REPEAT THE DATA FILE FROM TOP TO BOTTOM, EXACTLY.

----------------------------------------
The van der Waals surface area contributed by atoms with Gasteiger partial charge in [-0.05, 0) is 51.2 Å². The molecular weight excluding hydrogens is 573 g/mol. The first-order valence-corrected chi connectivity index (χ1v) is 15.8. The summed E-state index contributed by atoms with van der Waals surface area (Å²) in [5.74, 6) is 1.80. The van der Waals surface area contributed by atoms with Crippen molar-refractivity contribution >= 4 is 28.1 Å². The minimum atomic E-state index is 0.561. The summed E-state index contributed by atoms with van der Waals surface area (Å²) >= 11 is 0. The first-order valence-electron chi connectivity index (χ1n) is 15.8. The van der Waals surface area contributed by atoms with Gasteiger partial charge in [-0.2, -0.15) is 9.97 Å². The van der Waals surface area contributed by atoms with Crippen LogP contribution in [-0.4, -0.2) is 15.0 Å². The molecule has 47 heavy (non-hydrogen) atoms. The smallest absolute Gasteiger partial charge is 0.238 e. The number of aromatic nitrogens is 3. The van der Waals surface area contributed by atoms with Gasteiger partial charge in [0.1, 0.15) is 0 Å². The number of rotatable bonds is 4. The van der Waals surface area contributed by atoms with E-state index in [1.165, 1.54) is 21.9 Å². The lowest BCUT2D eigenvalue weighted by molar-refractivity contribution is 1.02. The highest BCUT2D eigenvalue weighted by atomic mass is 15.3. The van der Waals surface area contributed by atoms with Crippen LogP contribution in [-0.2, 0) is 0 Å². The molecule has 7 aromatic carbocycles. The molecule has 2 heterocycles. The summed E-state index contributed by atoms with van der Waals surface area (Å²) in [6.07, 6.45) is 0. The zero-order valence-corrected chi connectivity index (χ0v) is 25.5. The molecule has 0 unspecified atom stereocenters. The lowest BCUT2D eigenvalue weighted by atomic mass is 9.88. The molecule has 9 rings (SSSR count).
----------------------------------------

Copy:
The van der Waals surface area contributed by atoms with Gasteiger partial charge in [-0.05, 0) is 51.2 Å². The molecular weight excluding hydrogens is 573 g/mol. The first-order valence-corrected chi connectivity index (χ1v) is 15.8. The summed E-state index contributed by atoms with van der Waals surface area (Å²) in [5.74, 6) is 1.80. The van der Waals surface area contributed by atoms with Crippen molar-refractivity contribution >= 4 is 28.1 Å². The minimum atomic E-state index is 0.561. The summed E-state index contributed by atoms with van der Waals surface area (Å²) >= 11 is 0. The first-order valence-electron chi connectivity index (χ1n) is 15.8. The van der Waals surface area contributed by atoms with Gasteiger partial charge in [-0.2, -0.15) is 9.97 Å². The van der Waals surface area contributed by atoms with Crippen LogP contribution in [-0.4, -0.2) is 15.0 Å². The molecule has 47 heavy (non-hydrogen) atoms. The smallest absolute Gasteiger partial charge is 0.238 e. The number of aromatic nitrogens is 3. The van der Waals surface area contributed by atoms with Gasteiger partial charge in [0.1, 0.15) is 0 Å². The number of rotatable bonds is 4. The van der Waals surface area contributed by atoms with E-state index in [1.165, 1.54) is 21.9 Å². The lowest BCUT2D eigenvalue weighted by molar-refractivity contribution is 1.02. The highest BCUT2D eigenvalue weighted by atomic mass is 15.3. The van der Waals surface area contributed by atoms with Crippen LogP contribution in [-0.2, 0) is 0 Å². The molecule has 7 aromatic carbocycles. The molecule has 2 heterocycles. The summed E-state index contributed by atoms with van der Waals surface area (Å²) in [6.07, 6.45) is 0. The zero-order valence-corrected chi connectivity index (χ0v) is 25.5. The molecule has 0 unspecified atom stereocenters. The lowest BCUT2D eigenvalue weighted by atomic mass is 9.88. The molecule has 9 rings (SSSR count).